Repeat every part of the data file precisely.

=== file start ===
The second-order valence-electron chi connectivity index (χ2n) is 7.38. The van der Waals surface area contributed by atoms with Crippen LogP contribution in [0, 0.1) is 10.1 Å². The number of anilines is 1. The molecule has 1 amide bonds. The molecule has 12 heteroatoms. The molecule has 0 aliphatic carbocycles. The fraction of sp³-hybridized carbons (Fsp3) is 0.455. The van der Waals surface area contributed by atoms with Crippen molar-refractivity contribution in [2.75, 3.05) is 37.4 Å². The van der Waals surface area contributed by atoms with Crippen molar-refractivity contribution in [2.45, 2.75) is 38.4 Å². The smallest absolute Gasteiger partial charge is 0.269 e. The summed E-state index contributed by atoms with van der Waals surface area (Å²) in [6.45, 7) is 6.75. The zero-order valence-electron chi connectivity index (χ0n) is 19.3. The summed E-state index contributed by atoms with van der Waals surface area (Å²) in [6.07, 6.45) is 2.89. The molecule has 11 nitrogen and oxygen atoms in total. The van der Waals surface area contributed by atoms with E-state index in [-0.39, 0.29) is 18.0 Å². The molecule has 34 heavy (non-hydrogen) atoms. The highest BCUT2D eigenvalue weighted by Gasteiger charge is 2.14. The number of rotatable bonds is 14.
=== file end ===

The second-order valence-electron chi connectivity index (χ2n) is 7.38. The van der Waals surface area contributed by atoms with Crippen LogP contribution in [0, 0.1) is 10.1 Å². The number of anilines is 1. The molecule has 1 amide bonds. The molecule has 12 heteroatoms. The molecule has 0 aliphatic carbocycles. The fraction of sp³-hybridized carbons (Fsp3) is 0.455. The van der Waals surface area contributed by atoms with Crippen molar-refractivity contribution in [2.75, 3.05) is 37.4 Å². The van der Waals surface area contributed by atoms with Crippen molar-refractivity contribution in [2.45, 2.75) is 38.4 Å². The smallest absolute Gasteiger partial charge is 0.269 e. The summed E-state index contributed by atoms with van der Waals surface area (Å²) in [6.45, 7) is 6.75. The zero-order valence-electron chi connectivity index (χ0n) is 19.3. The summed E-state index contributed by atoms with van der Waals surface area (Å²) in [6.07, 6.45) is 2.89. The molecule has 11 nitrogen and oxygen atoms in total. The van der Waals surface area contributed by atoms with E-state index in [-0.39, 0.29) is 18.0 Å². The molecule has 34 heavy (non-hydrogen) atoms. The highest BCUT2D eigenvalue weighted by Gasteiger charge is 2.14. The number of rotatable bonds is 14.